Searching for Talent
JAN 03, 2007Hearing that Google is developing some flash analytical techniques to help it filter through job applications, an engineering friend with an eye on a vacancy there nodded in approval. “After all,” he pointed out, “it’s not part of my job to be good at writing CVs.”
Everyone who’s gone through the hiring process will be familiar with the nagging fear that somewhere, buried beneath clumsy prose and absurdly detailed descriptions of irrelevant projects, is the candidate of your dreams. Sure, if you’re hiring someone for a communications or marketing job, you expect them to be able to sell themselves in writing. But if you want a talented software engineer or someone to rewire your building, you don’t expect Pulitzer prize-winning prose. So how do you find them?
This week’s New York Times carried an article on Google’s efforts to automate part of the filtering process. Last summer it asked its employees to fill out a 300-question survey about themselves, covering everything from technical knowledge to behavior, personality and their pets. The feedback was cross-referenced with performance metrics on each respondent to get a rounder picture of what makes a good Googler. The findings have helped it develop surveys that job applicants will now be taking when they apply for roles in a number of business areas, including engineering, HR and finance. The idea is that Google, which is renowned for its obsession with candidates’ academic performance, will be able to look for other factors that may help it identify the right people.
The story reminds me of a conversation I had a few weeks ago with Jeff Benrey, co-founder and CEO of US vendor Trovix. It’s a pioneer in the ‘Office 2.0’ arena, the new breed of companies that provide software as an online service rather than something you buy and install on your own systems (see Q&A: Software as a Service). And it’s developed an applicant tracking system that filters CVs with some pretty sophisticated search technology.
What’s interesting about Trovix is that it didn’t set out to be an HR software company – the founders decided about four years ago to build search technology and then use it in different applications to help business decision-making. They thought, somewhat optimistically, that HR would be the easiest place to start. In fact, as Benrey points out, resumes/CVs are complicated documents, and it’s a challenge to get a computer to understand them in the same way a human does. Things that people intuitively pick up – like the fact that someone’s hopped around from job to job – get overlooked by computers that take a literalist approach and simply answer the questions you ask.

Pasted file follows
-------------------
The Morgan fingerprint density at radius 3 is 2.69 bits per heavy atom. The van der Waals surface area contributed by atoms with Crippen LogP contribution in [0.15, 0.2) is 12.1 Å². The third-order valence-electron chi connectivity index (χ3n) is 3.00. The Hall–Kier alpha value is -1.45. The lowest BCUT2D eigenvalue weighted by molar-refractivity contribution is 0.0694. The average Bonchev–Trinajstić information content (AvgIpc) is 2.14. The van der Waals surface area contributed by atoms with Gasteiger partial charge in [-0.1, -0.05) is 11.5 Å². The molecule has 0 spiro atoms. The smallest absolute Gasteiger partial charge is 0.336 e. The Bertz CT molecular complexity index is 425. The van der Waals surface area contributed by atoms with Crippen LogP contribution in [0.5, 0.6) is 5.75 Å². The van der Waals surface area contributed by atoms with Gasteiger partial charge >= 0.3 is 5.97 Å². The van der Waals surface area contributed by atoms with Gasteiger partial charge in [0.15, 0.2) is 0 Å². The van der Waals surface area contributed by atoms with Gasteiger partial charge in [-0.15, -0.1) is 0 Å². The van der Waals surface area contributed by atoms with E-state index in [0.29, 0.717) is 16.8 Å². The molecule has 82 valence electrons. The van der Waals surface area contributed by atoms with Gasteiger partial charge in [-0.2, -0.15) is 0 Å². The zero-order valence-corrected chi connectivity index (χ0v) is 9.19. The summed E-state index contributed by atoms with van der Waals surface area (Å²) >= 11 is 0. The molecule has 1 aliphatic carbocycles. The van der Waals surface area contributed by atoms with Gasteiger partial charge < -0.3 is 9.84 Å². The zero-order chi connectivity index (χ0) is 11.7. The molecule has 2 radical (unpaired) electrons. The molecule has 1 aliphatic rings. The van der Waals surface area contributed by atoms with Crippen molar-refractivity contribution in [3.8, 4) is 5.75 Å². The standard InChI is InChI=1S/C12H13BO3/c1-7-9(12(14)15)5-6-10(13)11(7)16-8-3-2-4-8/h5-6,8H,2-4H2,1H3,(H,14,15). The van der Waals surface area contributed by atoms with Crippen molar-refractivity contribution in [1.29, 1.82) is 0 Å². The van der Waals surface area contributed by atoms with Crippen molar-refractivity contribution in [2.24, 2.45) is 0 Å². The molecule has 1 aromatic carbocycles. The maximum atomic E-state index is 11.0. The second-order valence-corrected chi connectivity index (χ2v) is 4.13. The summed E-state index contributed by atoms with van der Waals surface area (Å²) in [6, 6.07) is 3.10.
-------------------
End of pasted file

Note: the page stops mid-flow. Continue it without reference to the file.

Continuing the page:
Trovix argues that some of the technologies designed to tackle these kinds of problems have limitations – natural language processing, for example, works better with well-written English than the terse language people use on resumes. And you can’t just search for keywords; you have to understand context.
So it’s built its own applicant tracking system, Trovix Recruit. Its intelligent filtering system automatically extracts data about an applicant’s job, maps it against its knowledge base and starts doing some of your work for you. For example, it can categorize people according to the type of job they do, rather than the specific job title their company uses. It can also rank skills – so if you’re in marketing, you’d get less credit for being able to do presentations than for designing international media campaigns. And it gets to learn about hiring managers’ preferences – if you’re particularly hung up on recruiting people with a Harvard or Oxford degree, for example, it will pick up the pattern. All of this information is retained so you can search on past applicants and see if they fit new vacancies.
Intriguingly, the service also imposes some basic Equal Opportunities constraints, so you can’t search on gender or ethnicity. That’s not to say a hiring manager can’t discriminate when they get the results, of course, but at that point it’s down to their company to use the system’s reporting tools to analyze searches and hires.
These kinds of tools aren’t just about volume, they’re also about making more informed decisions. Not everyone gets the 100,000+ job applications that come through Google’s doors every month – but the more intelligent support you get from a system, the less you have to rely on applicants’ ability to express themselves.
For Disclaimer and Copyright Notice, click here.
© Webster Buchanan Research 2013